After two pandemic summers, this one is ripe for adventure in Hastings County. But if all that time indoors has left you wondering what to do, keep reading. These 10 can’t-miss experiences you’ll find across the region need to be on your bucket list.
Go caving in Tyendinaga
Ontario’s largest cavern is located just north of Shannonville, and for the past 30 years Charles and Elizabeth Koch have opened it up for exploration. Tyendinaga Cavern & Caves is a beginner-level site, though, so no professional spelunking equipment or abilities needed. Your 45-minute guided tour begins outside the entrance, where you’ll find fossils dating back 450 million years. Descending the stairs, you’ll feel the temperature drop and eventually come to an underground wishing well, where you can drop in a coin. The tour ends down a tiny side passage in total darkness. In between, you’ll hear about how the cavern formed, how it’s preserved, stories of the area, and more.
Kayak down the Madawaska
The first whitewater paddling school in the world was established on a beautiful tree-lined stretch of the Madawaska River back in 1972. Madawaska Kanu Centre is still very much alive and still one of the best spots to learn how to paddle Class I to Class III rapids in North America. The fully certified guides offer multiple paddling courses and organized trips for beginners, intermediates, experts, and families. They also have rafting adventures that are ideal for families and groups. There’s a great café here too, and a nice hiking trail that flows through a forest of hardwood and pine right beside the river.
Search for treasure in Bancroft
Since 1999, Lakeside Gems has been a haven for mineral collectors worldwide. And no wonder. It’s in Bancroft, the “Mineral Capital of Canada” and one of the best places to find Canadian blue sodalite. But the rock shop is more than just a dealer of minerals, gemstones, and all of the equipment rockhounds need. For the past few years, Lakeside Gems has also been offering geologist-led mineral collecting field trips for families and individuals. Your day-long excursion begins with a short presentation on rockhounding in Bancroft before you drive to a field site. There, you’ll learn about the hobby, how to collect, what tools to use, and how to identify minerals.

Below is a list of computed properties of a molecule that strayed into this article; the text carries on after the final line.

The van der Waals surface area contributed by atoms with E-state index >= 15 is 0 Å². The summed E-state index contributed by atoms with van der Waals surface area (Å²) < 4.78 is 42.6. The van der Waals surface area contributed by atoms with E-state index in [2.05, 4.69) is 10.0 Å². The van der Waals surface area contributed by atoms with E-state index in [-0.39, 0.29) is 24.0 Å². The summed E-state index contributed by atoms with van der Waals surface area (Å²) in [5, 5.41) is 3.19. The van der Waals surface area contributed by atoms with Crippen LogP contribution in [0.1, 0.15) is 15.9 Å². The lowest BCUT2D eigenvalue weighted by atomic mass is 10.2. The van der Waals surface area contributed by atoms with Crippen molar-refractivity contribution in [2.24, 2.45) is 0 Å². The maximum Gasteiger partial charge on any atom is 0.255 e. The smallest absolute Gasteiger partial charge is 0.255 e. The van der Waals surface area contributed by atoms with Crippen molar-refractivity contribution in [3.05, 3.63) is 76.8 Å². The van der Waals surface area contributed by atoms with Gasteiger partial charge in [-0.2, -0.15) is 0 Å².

Swim at a backroad beach
While Hastings County may be known for pristine lakes, we don’t usually think of its sand-swept shorelines. There are a few beautiful beaches here, however. You just might have to hit the backroads to locate them. Take Fosters Lake Beach, which you’ll find north of McArthurs Mills after a stunning drive through old growth forests and over rolling hills. It’s a secluded, quiet and relatively long sandy beach with a covered picnic area, built-in stone barbecues, and grassy areas. Diamond Lake Beach may be smaller and busier than Fosters Lake Beach, but it has a nice sandy bottom and gorgeous sunsets. Papineau Public Beach and Wollaston Lake Beach are two other sandy splendours well worth the drive.
Reel in a catch at Limerick Lake
With such great fishing across the region, it’s tough to pick just one of Hastings’ 180 lakes to drop a line. But you can’t go wrong with Limerick Lake, which is about 30 minutes south of Bancroft. There are actually five interconnected lakes here, all with some of the best small and large mouth bass fishing you’ll find in Eastern Ontario. Four of the lakes also contain naturally-spawning lake trout. For your one-stop fishing destination, check out Limerick Lake Lodge and Marina. This legendary family-owned business has cottages and lodge room rentals, as well as rental boats and motors, live bait, tackle, guides, gas, and a snack bar. Water taxi services are also available.
Get a brain freeze at Hometown Cones
No summer bucket list is complete without mentioning ice cream. You have lots of options across Hastings, but in Marmora, check out Hometown Cones, which opened about a year ago. They serve 24 hard scoop flavours from Kawartha Dairy, though if you get toppings the flavour combos approach infinity. The milkshakes are solid too (try the Orange Creamsicle), and your dog will definitely slurp up the pup cones. There are a couple of picnic tables out front, but you could also take a stroll along the nearby Crowe River.
Hike 156 km across Hastings County
If you want to get the full view of Hastings County, pull on your hiking boots, strap on a backpack, and hit the Hastings Heritage Trail. It’s a 156-kilometre-long trail that follows an old rail line from Glen Ross in the south to Lake St. Peter in the north. Hiking the full length will take you several days, of course, but you can also do it in chunks as there are access points all along the way. Either way, you’ll march through stunning sections of the Canadian Shield and come across wetlands, waterfalls, and ghost towns like Brinklow. Just remember that this is a multi-use trail, so keep your eye out for cyclists, horseback riders, and ATVers.
Take a glamping road trip
It’ll be tough to tackle this entire bucket list in a day or two, so why not stick around? There are a ton of hotels and camping spots here, but if you want some of the comforts of a hotel or cottage while also experiencing the wilds of nature, there are also lots of glamorous camping — aka “glamping” — options. Check out this post for several choices. From riverside and forest yurts to off-grid cabins and campers, you might want to combine a few of them into a road trip that takes you right across Hastings County. Chances are they’ll make you want to return next summer to start a whole new bucket list.